I couldn’t find this clip except with Greek subtitles… go figure! Thankfully the audio is in English.
First… the kids were here over the Holiday weekend, and after watching the “Pink Panther”, which they both loved (I can’t believe that I found something that they both enjoy, together!), J-J decided to head for bed. D looked over at me and asked “do you still have ‘Kingdom of Heaven’?” I smiled, “Oh yeah!”. So we immediately popped it in, and settled down. J-J snuck back out about 10 minutes later, “I can’t sleep.” Too much excitement? Caffeine? I think I’ve figured out that when she’s here, she just doesn’t want to miss out on anything if anyone’s still up, even it’s a yucky old “boy movie”. So she lays on the floor, listening to her iPod, one eye on “the boys”.
Kingdom of Heaven is a great movie, from my perspective anyway. But the reasons are not so much the great battle scenes, or the romance, or the mystery of the time. It’s in the exchanges between several men. And in the honor by which Balian refuses to take the Kingdom through the ways of men, and finally wins the heart of his love. The exchange in the video clip between Balian and the Hospitaller really sums up my personal theology, what I perceive to be true religion as well. Obviously there’s a bit more to it than that, but it’s really just about that simple. And yet still easy enough to fumble ;>) The Hospitaller is my favorite character. Only mildly interested in the politics and religious power struggles going on around him, he seems to walk lightly through all of the heavy wreckage that lay about. He seems to be the one man who truly understands the full scope of what is going on, and because of that is not swept up in the drama of it all. Humble man. Truly Holy.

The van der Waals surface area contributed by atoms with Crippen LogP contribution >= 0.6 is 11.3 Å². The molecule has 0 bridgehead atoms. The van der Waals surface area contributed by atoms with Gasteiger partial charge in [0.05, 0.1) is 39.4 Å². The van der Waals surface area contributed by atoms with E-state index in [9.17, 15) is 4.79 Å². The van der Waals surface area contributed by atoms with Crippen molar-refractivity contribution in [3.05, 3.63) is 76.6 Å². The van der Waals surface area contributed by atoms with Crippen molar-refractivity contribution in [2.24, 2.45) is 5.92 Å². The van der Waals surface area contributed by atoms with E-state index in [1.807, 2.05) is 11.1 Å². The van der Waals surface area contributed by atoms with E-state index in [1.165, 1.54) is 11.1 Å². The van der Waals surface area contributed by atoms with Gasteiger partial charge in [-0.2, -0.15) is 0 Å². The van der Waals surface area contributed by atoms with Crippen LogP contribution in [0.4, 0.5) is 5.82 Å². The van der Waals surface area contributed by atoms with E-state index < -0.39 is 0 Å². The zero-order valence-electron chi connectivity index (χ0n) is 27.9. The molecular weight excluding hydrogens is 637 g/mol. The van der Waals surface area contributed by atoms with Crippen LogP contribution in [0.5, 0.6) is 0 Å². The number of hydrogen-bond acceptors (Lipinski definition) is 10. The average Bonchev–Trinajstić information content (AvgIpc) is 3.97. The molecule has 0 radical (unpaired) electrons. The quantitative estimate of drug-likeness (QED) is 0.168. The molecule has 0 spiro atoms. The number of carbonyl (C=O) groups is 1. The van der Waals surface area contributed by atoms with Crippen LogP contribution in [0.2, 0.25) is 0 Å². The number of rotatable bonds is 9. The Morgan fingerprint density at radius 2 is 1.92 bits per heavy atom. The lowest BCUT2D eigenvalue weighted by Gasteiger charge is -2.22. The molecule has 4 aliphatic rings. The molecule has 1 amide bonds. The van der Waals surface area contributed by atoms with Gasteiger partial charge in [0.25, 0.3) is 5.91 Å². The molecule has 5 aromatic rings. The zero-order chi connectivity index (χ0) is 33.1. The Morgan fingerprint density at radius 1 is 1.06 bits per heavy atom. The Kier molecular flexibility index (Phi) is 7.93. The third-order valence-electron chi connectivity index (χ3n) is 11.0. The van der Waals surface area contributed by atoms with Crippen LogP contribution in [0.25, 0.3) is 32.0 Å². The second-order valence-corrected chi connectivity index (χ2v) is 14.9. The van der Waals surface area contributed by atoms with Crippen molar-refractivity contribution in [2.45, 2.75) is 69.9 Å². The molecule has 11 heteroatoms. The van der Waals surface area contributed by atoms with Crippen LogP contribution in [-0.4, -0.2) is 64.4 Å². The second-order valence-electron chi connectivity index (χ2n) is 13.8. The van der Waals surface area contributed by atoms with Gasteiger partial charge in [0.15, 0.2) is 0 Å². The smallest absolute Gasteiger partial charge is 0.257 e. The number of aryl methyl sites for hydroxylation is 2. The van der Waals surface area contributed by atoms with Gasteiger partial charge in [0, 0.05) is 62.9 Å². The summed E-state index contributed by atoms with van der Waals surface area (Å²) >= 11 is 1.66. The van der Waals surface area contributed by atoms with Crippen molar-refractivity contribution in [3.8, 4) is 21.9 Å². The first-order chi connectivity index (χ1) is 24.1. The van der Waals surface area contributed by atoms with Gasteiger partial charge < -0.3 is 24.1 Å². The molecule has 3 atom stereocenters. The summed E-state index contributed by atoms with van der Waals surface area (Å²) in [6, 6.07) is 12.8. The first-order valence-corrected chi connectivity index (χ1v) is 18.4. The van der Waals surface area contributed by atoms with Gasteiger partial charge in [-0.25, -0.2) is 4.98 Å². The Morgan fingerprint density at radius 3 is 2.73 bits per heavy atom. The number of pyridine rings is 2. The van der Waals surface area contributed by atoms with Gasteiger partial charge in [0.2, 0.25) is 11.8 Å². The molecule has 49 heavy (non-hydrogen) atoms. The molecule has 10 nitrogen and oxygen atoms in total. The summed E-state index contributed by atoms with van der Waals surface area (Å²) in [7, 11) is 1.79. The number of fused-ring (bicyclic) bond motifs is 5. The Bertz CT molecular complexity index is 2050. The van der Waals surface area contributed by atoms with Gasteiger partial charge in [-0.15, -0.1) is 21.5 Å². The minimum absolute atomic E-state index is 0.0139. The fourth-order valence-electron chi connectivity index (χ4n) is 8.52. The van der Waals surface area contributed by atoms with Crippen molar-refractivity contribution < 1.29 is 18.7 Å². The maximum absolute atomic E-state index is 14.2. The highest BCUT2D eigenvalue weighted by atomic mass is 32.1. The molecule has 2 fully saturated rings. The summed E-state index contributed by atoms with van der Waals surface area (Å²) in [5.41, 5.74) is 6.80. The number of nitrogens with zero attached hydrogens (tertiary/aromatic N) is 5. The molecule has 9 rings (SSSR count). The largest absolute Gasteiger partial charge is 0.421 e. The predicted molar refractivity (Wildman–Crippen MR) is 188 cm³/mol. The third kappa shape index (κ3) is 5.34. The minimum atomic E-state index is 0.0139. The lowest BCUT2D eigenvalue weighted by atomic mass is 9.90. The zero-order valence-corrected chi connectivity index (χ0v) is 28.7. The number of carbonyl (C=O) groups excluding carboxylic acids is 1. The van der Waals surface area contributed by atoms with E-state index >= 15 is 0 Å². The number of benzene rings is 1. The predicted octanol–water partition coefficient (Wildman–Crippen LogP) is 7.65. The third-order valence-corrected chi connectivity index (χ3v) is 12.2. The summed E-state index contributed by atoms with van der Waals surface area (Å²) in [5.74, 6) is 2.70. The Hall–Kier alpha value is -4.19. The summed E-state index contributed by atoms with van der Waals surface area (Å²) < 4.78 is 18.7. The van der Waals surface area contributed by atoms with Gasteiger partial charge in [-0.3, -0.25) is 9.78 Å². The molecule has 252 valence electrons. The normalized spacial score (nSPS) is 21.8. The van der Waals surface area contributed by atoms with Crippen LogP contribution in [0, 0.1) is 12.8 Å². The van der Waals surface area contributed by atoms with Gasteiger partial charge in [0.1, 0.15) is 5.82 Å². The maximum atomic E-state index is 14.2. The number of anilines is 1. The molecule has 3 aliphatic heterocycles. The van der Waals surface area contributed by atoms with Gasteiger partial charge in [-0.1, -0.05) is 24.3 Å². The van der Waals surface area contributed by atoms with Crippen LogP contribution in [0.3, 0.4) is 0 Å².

There are other great scenes; when Godfrey knights Balian as he’s dying, gives him his ring and sword, and slaps him. I always see myself and my Dad. Nothing like that ever happened between us, but he did give me something that I treasure. It’s such a powerful scene, I can’t help but think of my Dad when I see it.
Another is when the Hospitaller is riding off to the battle with Salahu’d-Din, and Balian protests that he’s riding off to certain death. Yeah, he knows. Again, just a calm recognition of what everyone else is on the verge of panicking over. Oh, and by the way, “I’ll tell your father what I’ve seen you become.” What a gift. What a friend.
“And what you decide to do every day… you will be a good man. Or not.” He smiles.